7. Roland White: I Wasn't Born To Rock N Roll. This year I began studying the mandolin, and after playing for a bit, and digging into some of the masters' work, it didn't take long for me to discover Roland White. Roland played together with his brother Clarence in the historic Kentucky Colonels, and went on to join Bill Monroe's Bluegrass Boys, Lester Flatt's Nashville Grass, the Country Gazette, and the Nashville Bluegrass Band. I Wasn't Born To Rock N Roll is Roland's 1976 solo album, and was re-mastered from the original tapes and released for the first time digitally and on CD in June. The album features traditional tunes, and a previously unreleased song called "Powder Creek", which was co-written by Roland and Clarence White in 1963. I would also recommend White's excellent Grammy-nominated Jelly on My Tofu, as well as any recordings by the great Clarence White as worthy companion pieces.
8. Black Twig Pickers: Ironto Special. The Black Twig Pickers are a band whose records play like they were recorded on a creaking back porch in a cozily nestled backyard somewhere. And that's not far from the truth. The 'Pickers often record themselves with litte more than microphones, and do not mind capturing misteps while playing the tunes- which I love. I have lately been collecting a stable of acoustic albums that have minimal production and promote the spirit of true traditional American music. And Ironto Special is definitely one of those albums. And as a testament to promoting and insuring this music's survival, the CD and Vinyl LP copies of the album include the music for the tunes and notes on tunings, so you can play the songs yourself and pass them along to other pickers! To me, that's what the tradition of this music is all about. What a great bunch of guys.
9. Carolina Chocolate Drops: Genuine Negro Jig. I got turned onto the Carolina Chocolate Drops this year by a friend who passed me Genuine Negro Jig. I was immediately struck by the authenticity of the band, pulling from a long tradition of African-American blues, ragtime, and string band players before them, and producing such a rich and inviting album of stringed music. The album, which practically begs to be repeatedly enjoyed, plays as the genuine article, and possesses a historical honesty without falling prey to being undercut as simply a homage to the past. The band's collection of songs here deeply respect the tradition passed down to them, but offer up a fresh voice all their own.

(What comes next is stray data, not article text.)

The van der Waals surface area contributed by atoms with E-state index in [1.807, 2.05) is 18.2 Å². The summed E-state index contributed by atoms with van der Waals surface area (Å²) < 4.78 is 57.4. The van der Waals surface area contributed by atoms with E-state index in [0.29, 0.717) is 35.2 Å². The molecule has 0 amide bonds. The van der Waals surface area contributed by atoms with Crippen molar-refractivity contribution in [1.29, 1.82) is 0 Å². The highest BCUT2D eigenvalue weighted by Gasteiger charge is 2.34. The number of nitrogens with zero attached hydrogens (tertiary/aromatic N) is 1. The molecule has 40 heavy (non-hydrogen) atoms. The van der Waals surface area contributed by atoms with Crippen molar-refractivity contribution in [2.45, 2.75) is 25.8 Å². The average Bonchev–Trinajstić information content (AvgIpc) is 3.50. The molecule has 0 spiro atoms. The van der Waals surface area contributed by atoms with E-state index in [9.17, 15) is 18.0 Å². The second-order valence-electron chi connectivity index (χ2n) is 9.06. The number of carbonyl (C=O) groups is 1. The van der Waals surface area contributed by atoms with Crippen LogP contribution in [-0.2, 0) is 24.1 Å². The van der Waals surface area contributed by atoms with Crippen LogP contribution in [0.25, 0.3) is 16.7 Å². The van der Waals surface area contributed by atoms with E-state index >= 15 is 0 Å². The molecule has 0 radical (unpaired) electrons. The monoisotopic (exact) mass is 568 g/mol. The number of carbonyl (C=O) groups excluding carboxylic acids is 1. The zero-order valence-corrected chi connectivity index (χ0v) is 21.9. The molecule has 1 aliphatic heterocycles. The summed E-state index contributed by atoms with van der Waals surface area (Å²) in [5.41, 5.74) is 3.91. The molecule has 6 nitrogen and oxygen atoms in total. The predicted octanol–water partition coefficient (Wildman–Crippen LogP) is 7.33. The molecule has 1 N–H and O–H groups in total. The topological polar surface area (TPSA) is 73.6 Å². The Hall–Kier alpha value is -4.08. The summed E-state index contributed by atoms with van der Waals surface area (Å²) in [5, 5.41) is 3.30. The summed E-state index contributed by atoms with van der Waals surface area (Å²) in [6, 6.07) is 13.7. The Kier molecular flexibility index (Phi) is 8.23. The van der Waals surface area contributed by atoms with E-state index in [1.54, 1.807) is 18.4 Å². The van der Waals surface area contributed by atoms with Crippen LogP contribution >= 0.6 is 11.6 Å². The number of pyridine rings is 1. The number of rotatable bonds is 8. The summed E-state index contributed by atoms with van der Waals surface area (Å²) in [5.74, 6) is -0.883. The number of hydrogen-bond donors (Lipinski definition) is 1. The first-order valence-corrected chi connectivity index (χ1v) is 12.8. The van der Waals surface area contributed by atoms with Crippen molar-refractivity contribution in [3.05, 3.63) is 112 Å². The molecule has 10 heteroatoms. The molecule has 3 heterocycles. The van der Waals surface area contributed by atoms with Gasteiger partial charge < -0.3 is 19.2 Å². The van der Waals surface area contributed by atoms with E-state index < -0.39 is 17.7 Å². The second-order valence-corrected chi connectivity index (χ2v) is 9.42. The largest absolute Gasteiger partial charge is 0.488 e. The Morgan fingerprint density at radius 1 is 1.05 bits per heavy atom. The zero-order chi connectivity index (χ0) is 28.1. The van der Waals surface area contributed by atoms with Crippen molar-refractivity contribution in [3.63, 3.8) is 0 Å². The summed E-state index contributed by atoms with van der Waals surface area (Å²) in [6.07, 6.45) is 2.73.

10. Del McCoury: Del McCoury. I first got turned onto Del McCoury when I heard The Mountain, a collaborative album by Steve Earle And The Del McCoury Band. Having been listening to Del McCoury for some time, I have been slowly digging and discovering some great releases from his earlier catalog. Del McCoury's 1975 self-titled LP, Del McCoury, was the first of his four Rebel Records recordings, and was reissued digitally in November. The album features McCoury joined by his original band, The Dixie Pals, and includes one of my favorite songs by the man, "Rain and Snow", as well as two Ola Belle Reed tunes: "Springtime of Life" and "I've Endured". A great companion to this one is Del's Livin' On The Mountain.
11. Mavis Staples: You Are Not Alone. I first began listening to Ms. Staples when her brilliant album, We'll Never Turn Back was released a few years ago. The new album, You Are Not Alone, which was produced by Jeff Tweedy of Wilco, is a sweet spot of a player that celebrates Ms. Staples' soulful, stirring, and uplifting voice. Clearly a legend, Ms. Staples brings the goods on this set. And Mr. Tweedy should be commended for producing the album that so eloquently presents Ms. Staples in her best light, allowing her to sound both classic and modern.
12. Ben Sollee & Daniel Martin Moore: Dear Companion. Ben Sollee and Daniel Martin Moore teamed up with producer Yim Yames (Jim James) of My Morning Jacket and Monsters of Folk, to produce an excellent album of orchestrated folk music. The three collaborators have used the album to draw attention to Mountaintop Removal coal mining (MTR), that has had a devastating impact on the Appalachia region in their home state of Kentucky. A portion of the proceeds from Dear Companion goes to Appalachian Voices to help the cause. Besides being a well-written, beautifully performed, and richly moving album of great songs, it benefits a great cause.
13. Steeldrivers: Reckless. A great album that is also up for Best Bluegrass Album this year at the Grammys. Granted, ex-lead singer Chris Stapleton, who has an awesome voice and co-wrote some of the best tracks here has since departed, Reckless stands as an exciting, mature, and accomplished sophomore album. When I listen to the album, aside from being impressed by the strong songwriting and brilliant performance, I wonder where the band will bring us next time around. Some of the most memorable, and repeatedly played albums in my collection are the ones that posses much to enjoy, but also raise questions. I love a cliffhanger.